CONVERTED ORGANICS INC.

INDEX TO CONSOLIDATED FINANCIAL STATEMENTS

 

     Page  

REPORT OF INDEPENDENT REGISTERED PUBLIC ACCOUNTING FIRM

     44   

Consolidated Balance Sheets as of December 31, 2011 and 2010

     45   

Consolidated Statements of Operations and Comprehensive Loss for the years ended December  31, 2011 and 2010

     46   

Consolidated Statements of Changes in Stockholders’ Equity for the years ended December  31, 2011 and 2010

     47   

Consolidated Statements of Cash Flows for the years ended December 31, 2011 and 2010

     48   

Notes to Consolidated Financial Statements

     49   

 

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REPORT OF INDEPENDENT REGISTERED PUBLIC ACCOUNTING FIRM

To the Stockholders and Board of Directors of Converted Organics Inc.

Boston, Massachusetts

We have audited the accompanying consolidated balance sheets of Converted Organics Inc. and subsidiaries (the “Company”) as of December 31, 2011 and 2010, and the related consolidated statements of operations and comprehensive loss, changes in stockholders’ (deficiency) equity and cash flows for the years then ended. These consolidated financial statements are the responsibility of the Company’s management. Our responsibility is to express an opinion on these consolidated financial statements based on our audits.

We conducted our audits in accordance with the standards of the Public Company Accounting Oversight Board (United States). Those standards require that we plan and perform the audit to obtain reasonable assurance about whether the consolidated financial statements are free of material misstatement. The Company is not required to have, nor were we engaged to perform, an audit of its internal control over financial reporting. Our audit included consideration of internal control over financial reporting as a basis for designing audit procedures that are appropriate in the circumstances, but not for the purpose of expressing an opinion on the effectiveness of the Company’s internal control over financial reporting. Accordingly, we express no such opinion. An audit also includes examining, on a test basis, evidence supporting the amounts and disclosures in the consolidated financial statements, assessing the accounting principles used and significant estimates made by management, as well as evaluating the overall consolidated financial statement presentation. We believe that our audits provide a reasonable basis for our opinion.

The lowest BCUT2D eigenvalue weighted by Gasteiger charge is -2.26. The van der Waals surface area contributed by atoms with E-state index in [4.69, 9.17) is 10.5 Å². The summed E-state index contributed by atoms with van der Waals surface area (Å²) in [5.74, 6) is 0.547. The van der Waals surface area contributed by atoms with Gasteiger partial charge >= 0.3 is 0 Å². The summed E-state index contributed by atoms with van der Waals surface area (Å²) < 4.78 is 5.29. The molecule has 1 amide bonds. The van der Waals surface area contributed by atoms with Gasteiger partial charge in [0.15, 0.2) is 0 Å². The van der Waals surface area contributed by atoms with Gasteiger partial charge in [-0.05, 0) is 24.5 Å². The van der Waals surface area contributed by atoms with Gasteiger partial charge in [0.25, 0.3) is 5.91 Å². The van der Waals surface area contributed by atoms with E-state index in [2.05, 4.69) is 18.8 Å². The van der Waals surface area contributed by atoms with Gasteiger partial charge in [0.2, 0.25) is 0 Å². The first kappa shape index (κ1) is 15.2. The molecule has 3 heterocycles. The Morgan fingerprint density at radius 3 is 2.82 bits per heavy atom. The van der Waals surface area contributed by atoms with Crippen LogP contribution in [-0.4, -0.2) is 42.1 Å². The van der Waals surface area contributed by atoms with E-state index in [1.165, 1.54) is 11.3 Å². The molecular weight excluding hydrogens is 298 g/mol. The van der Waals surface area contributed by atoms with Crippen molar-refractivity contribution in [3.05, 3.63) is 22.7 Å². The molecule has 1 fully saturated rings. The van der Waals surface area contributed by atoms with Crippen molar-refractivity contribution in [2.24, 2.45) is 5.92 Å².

In our opinion, the consolidated financial statements referred to above present fairly, in all material respects, the financial position of Converted Organics Inc. and subsidiaries as of December 31, 2011 and 2010, and the results of their operations and their cash flows for the years then ended, in conformity with accounting principles generally accepted in the United States of America.

The accompanying consolidated financial statements have been prepared assuming that Converted Organics Inc. and subsidiaries will continue as a going concern. As discussed in Note 2 to the consolidated financial statements, the Company has suffered recurring losses and negative cash flows from operations and has an accumulated deficit that raises substantial doubt about its ability to continue as a going concern. Management’s plans in regard to these matters are also described in Note 2. The consolidated financial statements do not include any adjustments that might result from the outcome of this uncertainty.